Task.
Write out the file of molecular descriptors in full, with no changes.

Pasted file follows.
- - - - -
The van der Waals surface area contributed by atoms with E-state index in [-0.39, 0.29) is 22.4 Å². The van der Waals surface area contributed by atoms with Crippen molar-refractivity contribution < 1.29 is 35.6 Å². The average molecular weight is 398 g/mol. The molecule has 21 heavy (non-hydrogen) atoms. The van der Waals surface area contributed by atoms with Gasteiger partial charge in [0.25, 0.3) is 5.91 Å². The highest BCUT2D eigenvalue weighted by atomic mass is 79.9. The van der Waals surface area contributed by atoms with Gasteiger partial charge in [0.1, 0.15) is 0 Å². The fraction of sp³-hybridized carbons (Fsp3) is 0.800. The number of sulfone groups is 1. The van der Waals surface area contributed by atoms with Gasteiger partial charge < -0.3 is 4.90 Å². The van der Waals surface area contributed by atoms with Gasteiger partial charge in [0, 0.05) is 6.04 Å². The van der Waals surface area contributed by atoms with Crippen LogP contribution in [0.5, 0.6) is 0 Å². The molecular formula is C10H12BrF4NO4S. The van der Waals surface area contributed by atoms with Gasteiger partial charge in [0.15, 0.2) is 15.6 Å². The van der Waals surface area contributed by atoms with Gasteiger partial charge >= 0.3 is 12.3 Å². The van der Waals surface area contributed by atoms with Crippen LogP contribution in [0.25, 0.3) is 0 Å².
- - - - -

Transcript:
The van der Waals surface area contributed by atoms with E-state index in [-0.39, 0.29) is 22.4 Å². The van der Waals surface area contributed by atoms with Crippen molar-refractivity contribution < 1.29 is 35.6 Å². The average molecular weight is 398 g/mol. The molecule has 21 heavy (non-hydrogen) atoms. The van der Waals surface area contributed by atoms with Gasteiger partial charge in [0.25, 0.3) is 5.91 Å². The highest BCUT2D eigenvalue weighted by atomic mass is 79.9. The van der Waals surface area contributed by atoms with Gasteiger partial charge in [0.1, 0.15) is 0 Å². The fraction of sp³-hybridized carbons (Fsp3) is 0.800. The number of sulfone groups is 1. The van der Waals surface area contributed by atoms with Gasteiger partial charge < -0.3 is 4.90 Å². The van der Waals surface area contributed by atoms with Gasteiger partial charge in [0, 0.05) is 6.04 Å². The van der Waals surface area contributed by atoms with Crippen LogP contribution in [0.5, 0.6) is 0 Å². The molecular formula is C10H12BrF4NO4S. The van der Waals surface area contributed by atoms with Gasteiger partial charge in [0.15, 0.2) is 15.6 Å². The van der Waals surface area contributed by atoms with Gasteiger partial charge >= 0.3 is 12.3 Å². The van der Waals surface area contributed by atoms with Crippen LogP contribution in [0.25, 0.3) is 0 Å².